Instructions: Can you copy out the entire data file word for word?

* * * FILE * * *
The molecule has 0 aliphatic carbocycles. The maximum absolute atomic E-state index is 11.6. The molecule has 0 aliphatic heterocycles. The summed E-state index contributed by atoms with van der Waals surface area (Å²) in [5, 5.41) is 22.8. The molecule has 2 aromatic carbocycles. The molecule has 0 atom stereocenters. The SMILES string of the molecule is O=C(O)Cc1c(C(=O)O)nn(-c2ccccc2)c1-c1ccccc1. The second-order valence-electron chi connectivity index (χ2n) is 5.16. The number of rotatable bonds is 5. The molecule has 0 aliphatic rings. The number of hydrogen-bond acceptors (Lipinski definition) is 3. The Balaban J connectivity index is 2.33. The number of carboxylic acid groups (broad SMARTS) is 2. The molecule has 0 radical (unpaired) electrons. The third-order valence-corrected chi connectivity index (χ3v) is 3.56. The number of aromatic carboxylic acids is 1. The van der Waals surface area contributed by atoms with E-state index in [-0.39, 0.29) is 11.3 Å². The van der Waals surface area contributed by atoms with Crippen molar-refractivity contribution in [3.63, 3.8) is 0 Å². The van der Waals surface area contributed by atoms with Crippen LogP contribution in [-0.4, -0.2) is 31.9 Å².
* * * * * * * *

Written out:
The molecule has 0 aliphatic carbocycles. The maximum absolute atomic E-state index is 11.6. The molecule has 0 aliphatic heterocycles. The summed E-state index contributed by atoms with van der Waals surface area (Å²) in [5, 5.41) is 22.8. The molecule has 2 aromatic carbocycles. The molecule has 0 atom stereocenters. The SMILES string of the molecule is O=C(O)Cc1c(C(=O)O)nn(-c2ccccc2)c1-c1ccccc1. The second-order valence-electron chi connectivity index (χ2n) is 5.16. The number of rotatable bonds is 5. The molecule has 0 aliphatic rings. The number of hydrogen-bond acceptors (Lipinski definition) is 3. The Balaban J connectivity index is 2.33. The number of carboxylic acid groups (broad SMARTS) is 2. The molecule has 0 radical (unpaired) electrons. The third-order valence-corrected chi connectivity index (χ3v) is 3.56. The number of aromatic carboxylic acids is 1. The van der Waals surface area contributed by atoms with E-state index in [-0.39, 0.29) is 11.3 Å². The van der Waals surface area contributed by atoms with Crippen molar-refractivity contribution in [3.63, 3.8) is 0 Å². The van der Waals surface area contributed by atoms with Crippen LogP contribution in [-0.4, -0.2) is 31.9 Å².